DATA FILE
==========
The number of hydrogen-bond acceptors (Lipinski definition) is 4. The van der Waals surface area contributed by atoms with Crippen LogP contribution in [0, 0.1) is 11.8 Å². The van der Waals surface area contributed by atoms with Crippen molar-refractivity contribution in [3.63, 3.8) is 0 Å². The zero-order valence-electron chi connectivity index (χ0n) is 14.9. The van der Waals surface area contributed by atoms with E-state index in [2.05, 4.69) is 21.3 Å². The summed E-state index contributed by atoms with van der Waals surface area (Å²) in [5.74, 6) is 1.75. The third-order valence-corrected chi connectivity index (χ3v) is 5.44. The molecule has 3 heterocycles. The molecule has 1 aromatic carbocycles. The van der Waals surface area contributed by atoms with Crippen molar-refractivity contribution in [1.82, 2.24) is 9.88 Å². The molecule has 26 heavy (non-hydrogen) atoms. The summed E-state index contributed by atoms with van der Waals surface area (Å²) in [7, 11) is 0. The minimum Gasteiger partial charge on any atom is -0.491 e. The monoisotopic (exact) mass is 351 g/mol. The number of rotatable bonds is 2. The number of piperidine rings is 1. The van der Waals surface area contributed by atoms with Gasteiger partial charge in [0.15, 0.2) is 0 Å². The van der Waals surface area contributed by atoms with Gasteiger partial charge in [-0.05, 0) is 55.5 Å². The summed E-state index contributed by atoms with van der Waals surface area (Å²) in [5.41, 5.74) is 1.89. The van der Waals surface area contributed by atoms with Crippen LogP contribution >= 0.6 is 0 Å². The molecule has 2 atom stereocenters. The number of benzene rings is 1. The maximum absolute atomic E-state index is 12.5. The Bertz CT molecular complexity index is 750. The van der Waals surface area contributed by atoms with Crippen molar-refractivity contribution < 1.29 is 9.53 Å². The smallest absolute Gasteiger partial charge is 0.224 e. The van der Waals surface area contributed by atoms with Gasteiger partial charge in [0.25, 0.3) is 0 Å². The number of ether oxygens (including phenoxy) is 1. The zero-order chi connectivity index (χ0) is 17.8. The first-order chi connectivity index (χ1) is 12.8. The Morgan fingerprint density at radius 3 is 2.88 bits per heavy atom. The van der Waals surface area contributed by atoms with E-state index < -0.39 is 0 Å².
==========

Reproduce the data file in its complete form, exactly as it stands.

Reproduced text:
The number of hydrogen-bond acceptors (Lipinski definition) is 4. The van der Waals surface area contributed by atoms with Crippen LogP contribution in [0, 0.1) is 11.8 Å². The van der Waals surface area contributed by atoms with Crippen molar-refractivity contribution in [3.63, 3.8) is 0 Å². The zero-order valence-electron chi connectivity index (χ0n) is 14.9. The van der Waals surface area contributed by atoms with E-state index in [2.05, 4.69) is 21.3 Å². The summed E-state index contributed by atoms with van der Waals surface area (Å²) in [5.74, 6) is 1.75. The third-order valence-corrected chi connectivity index (χ3v) is 5.44. The molecule has 3 heterocycles. The molecule has 1 aromatic carbocycles. The van der Waals surface area contributed by atoms with Crippen molar-refractivity contribution in [1.82, 2.24) is 9.88 Å². The molecule has 26 heavy (non-hydrogen) atoms. The summed E-state index contributed by atoms with van der Waals surface area (Å²) in [7, 11) is 0. The minimum Gasteiger partial charge on any atom is -0.491 e. The monoisotopic (exact) mass is 351 g/mol. The number of rotatable bonds is 2. The number of piperidine rings is 1. The van der Waals surface area contributed by atoms with Gasteiger partial charge in [0.15, 0.2) is 0 Å². The van der Waals surface area contributed by atoms with Gasteiger partial charge in [-0.05, 0) is 55.5 Å². The summed E-state index contributed by atoms with van der Waals surface area (Å²) in [5.41, 5.74) is 1.89. The van der Waals surface area contributed by atoms with Crippen LogP contribution >= 0.6 is 0 Å². The molecule has 2 atom stereocenters. The number of benzene rings is 1. The maximum absolute atomic E-state index is 12.5. The Bertz CT molecular complexity index is 750. The van der Waals surface area contributed by atoms with Crippen molar-refractivity contribution < 1.29 is 9.53 Å². The smallest absolute Gasteiger partial charge is 0.224 e. The van der Waals surface area contributed by atoms with Gasteiger partial charge in [0.25, 0.3) is 0 Å². The number of ether oxygens (including phenoxy) is 1. The zero-order chi connectivity index (χ0) is 17.8. The first-order chi connectivity index (χ1) is 12.8. The Morgan fingerprint density at radius 3 is 2.88 bits per heavy atom. The van der Waals surface area contributed by atoms with E-state index < -0.39 is 0 Å².